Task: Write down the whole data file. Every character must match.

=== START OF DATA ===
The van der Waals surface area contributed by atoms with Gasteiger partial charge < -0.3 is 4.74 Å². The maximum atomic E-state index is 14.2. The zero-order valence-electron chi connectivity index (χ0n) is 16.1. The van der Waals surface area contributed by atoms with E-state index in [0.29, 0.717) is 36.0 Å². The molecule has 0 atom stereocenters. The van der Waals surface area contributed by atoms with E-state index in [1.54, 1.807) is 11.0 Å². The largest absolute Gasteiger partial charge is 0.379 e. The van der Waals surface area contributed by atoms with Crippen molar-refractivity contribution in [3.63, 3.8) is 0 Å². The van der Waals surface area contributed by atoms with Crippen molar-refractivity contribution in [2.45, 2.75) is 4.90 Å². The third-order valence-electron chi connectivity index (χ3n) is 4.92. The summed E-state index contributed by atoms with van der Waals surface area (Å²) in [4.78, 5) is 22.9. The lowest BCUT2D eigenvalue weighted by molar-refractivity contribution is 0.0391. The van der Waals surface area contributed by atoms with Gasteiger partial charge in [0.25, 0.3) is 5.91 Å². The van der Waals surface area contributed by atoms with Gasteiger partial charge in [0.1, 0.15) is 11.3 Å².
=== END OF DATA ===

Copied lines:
The van der Waals surface area contributed by atoms with Gasteiger partial charge < -0.3 is 4.74 Å². The maximum atomic E-state index is 14.2. The zero-order valence-electron chi connectivity index (χ0n) is 16.1. The van der Waals surface area contributed by atoms with E-state index in [0.29, 0.717) is 36.0 Å². The molecule has 0 atom stereocenters. The van der Waals surface area contributed by atoms with E-state index in [1.54, 1.807) is 11.0 Å². The largest absolute Gasteiger partial charge is 0.379 e. The van der Waals surface area contributed by atoms with Crippen molar-refractivity contribution in [3.63, 3.8) is 0 Å². The van der Waals surface area contributed by atoms with Crippen molar-refractivity contribution in [2.45, 2.75) is 4.90 Å². The third-order valence-electron chi connectivity index (χ3n) is 4.92. The summed E-state index contributed by atoms with van der Waals surface area (Å²) in [4.78, 5) is 22.9. The lowest BCUT2D eigenvalue weighted by molar-refractivity contribution is 0.0391. The van der Waals surface area contributed by atoms with Gasteiger partial charge in [0.25, 0.3) is 5.91 Å². The van der Waals surface area contributed by atoms with Gasteiger partial charge in [0.1, 0.15) is 11.3 Å².